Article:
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R. PETERSON was born in Philadelphia, December 7, 1818, and has lived in that city and its vicinity all his life. He was early bred to business pursuits, for which training he is thankful; the knowledge thus acquired being very useful not only in the practical affairs of life, but in the consideration of important social theories.

At about the age of thirty he became half proprietor and sole editor of the Saturday Evening Post, which, under the joint management of Edmund Deacon and himself, was very successful, attaining a circulation of 80,000 copies. When, however, the anti-slavery agitation became the ruling question of the day, Mr. Peterson was so disgusted with the subserviency of the North to the slave power, that he wrote from time to time, during several years, certain editorials, which resulted in the loss of a very large portion of his subscription list. This was done with a full knowledge of what the effect would be, Mr. Deacon, his partner, concurring in the opinion that the cause of truth and freedom required the sacrifice.

Mr. Peterson had joined the anti-slavery movement when a boy of fifteen, and remained identified with it until the society took decided ground in favor of a dissolution of the Union. He never had much sympathy with the violent language and ultra principles of Mr. Garrison, but always His favored moderate methods and measures. opinion remains unchanged to this day, that Mr. Garrison was an unwise, intolerant and mischievous leader.

Mr. Peterson has written a number of novels, stories, dramas, essays, lectures, etc., some of which have been published. Among the novels is "Pemberton," of which "Helen; or, One Hundred Years Ago," is a partial dramatization. This drama was played at the Chestnut Street Theater, in Philadelphia, in April, 1876, with great success. In his published drama of “Cæsar,” that great man is pictured from the democratic point of view, as given by Mommsen and other late historians, in contrast with the aristocratic, as seen in Shakespeare.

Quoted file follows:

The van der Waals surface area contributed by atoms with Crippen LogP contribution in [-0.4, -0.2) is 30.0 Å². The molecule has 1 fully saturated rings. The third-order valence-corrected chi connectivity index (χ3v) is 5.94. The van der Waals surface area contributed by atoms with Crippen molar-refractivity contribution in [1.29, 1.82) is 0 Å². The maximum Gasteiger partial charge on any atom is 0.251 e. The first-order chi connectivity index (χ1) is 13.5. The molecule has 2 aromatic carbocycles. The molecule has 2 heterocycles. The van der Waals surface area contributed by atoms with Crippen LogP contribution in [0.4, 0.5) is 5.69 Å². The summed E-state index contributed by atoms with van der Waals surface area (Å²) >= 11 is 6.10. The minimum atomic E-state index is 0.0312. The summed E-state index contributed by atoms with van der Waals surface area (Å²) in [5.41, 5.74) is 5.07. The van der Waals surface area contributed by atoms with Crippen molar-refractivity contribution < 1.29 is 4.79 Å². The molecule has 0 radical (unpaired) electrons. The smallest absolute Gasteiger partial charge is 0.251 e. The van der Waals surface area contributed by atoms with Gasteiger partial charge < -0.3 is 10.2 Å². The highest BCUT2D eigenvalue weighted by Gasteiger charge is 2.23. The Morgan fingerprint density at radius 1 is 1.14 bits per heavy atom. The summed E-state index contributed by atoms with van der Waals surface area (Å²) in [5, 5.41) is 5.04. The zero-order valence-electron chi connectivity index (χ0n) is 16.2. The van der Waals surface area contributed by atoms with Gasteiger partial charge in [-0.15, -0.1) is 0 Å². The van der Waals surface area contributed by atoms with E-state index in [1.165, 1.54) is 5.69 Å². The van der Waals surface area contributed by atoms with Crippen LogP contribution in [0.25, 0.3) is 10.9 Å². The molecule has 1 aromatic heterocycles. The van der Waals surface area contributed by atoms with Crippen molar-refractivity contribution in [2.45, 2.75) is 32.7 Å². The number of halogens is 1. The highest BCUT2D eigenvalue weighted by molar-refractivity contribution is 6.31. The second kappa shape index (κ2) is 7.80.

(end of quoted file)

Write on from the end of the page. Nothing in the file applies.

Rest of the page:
Mr. Peterson has published two volumes of poems and has another ready for publication. He considers "The Modern Job," with an unpublished poem, "Deus in Natura" (some selections from which have been published), as his most noticeable productions, embracing, as they do, original views of some of the greatest problems of our existence. S. W. P.


PERHAPS the Book is wiser than men read;
The mighty "Elohim" made heaven and earth;
And "Sons of God," a great and heavenly breed,
"Shouted for joy" at the creation's birth.

Such beings must exist, if we believe

The hallowed records of the ancient past; Such beings must exist, if we conceive What reason teaches of creation vast.

And such, existing, would not lounge supine
In the green vales of the eternal land;
With souls o'erflowed with energy divine,

They, too, must be creators, strong of hand.
Where then are their creations? Who can say
This wondrous universe shows not their skill?
Perfections, imperfections-grand array,
But yet not perfect,-of their god-like will!
Primarily for them as well as man,

For their development as well as ours,
To try their mighty skill on some vast plan,
Fit work for "Cherubim" and heavenly

Not free from interfering plague and blight
Of mighty evil souls, for Satan came
"Among the Sons of God" as if of right;

He dwelt not then in dark abodes of flame.

Even the "Sons of God" must work and pray; See their plans baffled by an adverse host; Lose in the night what they have gained by day; Hear the good wailing and the wicked boast.

The One Almighty rules the eternal years!
But are not "Cherubs," "Powers," free agents,

They have dominion also in their spheres,
With power to leave undone and power to do.

How else should they develop, also grow

To mightier wisdom, in their endless range? Not only here the winds of evil blow;

Not only here are constant flaw and change.

I say not this is certain; what I write